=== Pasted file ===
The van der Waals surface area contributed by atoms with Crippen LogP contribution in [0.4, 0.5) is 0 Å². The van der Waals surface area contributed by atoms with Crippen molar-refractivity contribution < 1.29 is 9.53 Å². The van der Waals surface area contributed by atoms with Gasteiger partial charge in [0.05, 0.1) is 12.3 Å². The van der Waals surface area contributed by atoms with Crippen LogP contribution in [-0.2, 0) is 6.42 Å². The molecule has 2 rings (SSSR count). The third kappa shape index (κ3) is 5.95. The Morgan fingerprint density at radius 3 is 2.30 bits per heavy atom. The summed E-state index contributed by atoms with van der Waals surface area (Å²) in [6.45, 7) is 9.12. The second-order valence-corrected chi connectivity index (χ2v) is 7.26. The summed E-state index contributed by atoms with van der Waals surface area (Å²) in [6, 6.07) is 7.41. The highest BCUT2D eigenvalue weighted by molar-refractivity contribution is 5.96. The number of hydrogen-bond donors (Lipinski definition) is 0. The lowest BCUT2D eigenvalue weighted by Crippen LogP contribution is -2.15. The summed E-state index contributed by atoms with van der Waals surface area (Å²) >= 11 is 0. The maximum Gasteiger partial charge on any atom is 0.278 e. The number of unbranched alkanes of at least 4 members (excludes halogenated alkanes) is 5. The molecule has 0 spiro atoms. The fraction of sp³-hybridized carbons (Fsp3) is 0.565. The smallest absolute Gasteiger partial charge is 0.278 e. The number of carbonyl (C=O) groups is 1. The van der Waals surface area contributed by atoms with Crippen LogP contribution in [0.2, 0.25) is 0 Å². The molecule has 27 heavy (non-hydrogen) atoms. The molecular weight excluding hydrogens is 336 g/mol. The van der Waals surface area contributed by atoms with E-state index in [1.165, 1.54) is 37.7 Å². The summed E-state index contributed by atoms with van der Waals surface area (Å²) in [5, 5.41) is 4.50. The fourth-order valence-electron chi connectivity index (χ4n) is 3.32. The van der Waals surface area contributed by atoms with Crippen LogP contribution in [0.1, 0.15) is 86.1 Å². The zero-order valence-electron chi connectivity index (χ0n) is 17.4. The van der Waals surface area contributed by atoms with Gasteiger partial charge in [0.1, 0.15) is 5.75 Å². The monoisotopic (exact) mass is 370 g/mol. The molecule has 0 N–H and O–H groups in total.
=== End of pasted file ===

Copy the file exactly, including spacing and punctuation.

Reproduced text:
The van der Waals surface area contributed by atoms with Crippen LogP contribution in [0.4, 0.5) is 0 Å². The van der Waals surface area contributed by atoms with Crippen molar-refractivity contribution < 1.29 is 9.53 Å². The van der Waals surface area contributed by atoms with Gasteiger partial charge in [0.05, 0.1) is 12.3 Å². The van der Waals surface area contributed by atoms with Crippen LogP contribution in [-0.2, 0) is 6.42 Å². The molecule has 2 rings (SSSR count). The third kappa shape index (κ3) is 5.95. The Morgan fingerprint density at radius 3 is 2.30 bits per heavy atom. The summed E-state index contributed by atoms with van der Waals surface area (Å²) in [6.45, 7) is 9.12. The second-order valence-corrected chi connectivity index (χ2v) is 7.26. The summed E-state index contributed by atoms with van der Waals surface area (Å²) in [6, 6.07) is 7.41. The highest BCUT2D eigenvalue weighted by molar-refractivity contribution is 5.96. The number of hydrogen-bond donors (Lipinski definition) is 0. The lowest BCUT2D eigenvalue weighted by Crippen LogP contribution is -2.15. The summed E-state index contributed by atoms with van der Waals surface area (Å²) >= 11 is 0. The maximum Gasteiger partial charge on any atom is 0.278 e. The number of unbranched alkanes of at least 4 members (excludes halogenated alkanes) is 5. The molecule has 0 spiro atoms. The fraction of sp³-hybridized carbons (Fsp3) is 0.565. The smallest absolute Gasteiger partial charge is 0.278 e. The number of carbonyl (C=O) groups is 1. The van der Waals surface area contributed by atoms with Crippen LogP contribution in [0.2, 0.25) is 0 Å². The molecule has 27 heavy (non-hydrogen) atoms. The molecular weight excluding hydrogens is 336 g/mol. The van der Waals surface area contributed by atoms with E-state index in [1.165, 1.54) is 37.7 Å². The summed E-state index contributed by atoms with van der Waals surface area (Å²) in [5, 5.41) is 4.50. The fourth-order valence-electron chi connectivity index (χ4n) is 3.32. The van der Waals surface area contributed by atoms with Crippen LogP contribution in [0.1, 0.15) is 86.1 Å². The zero-order valence-electron chi connectivity index (χ0n) is 17.4. The van der Waals surface area contributed by atoms with Gasteiger partial charge in [0.1, 0.15) is 5.75 Å². The monoisotopic (exact) mass is 370 g/mol. The molecule has 0 N–H and O–H groups in total.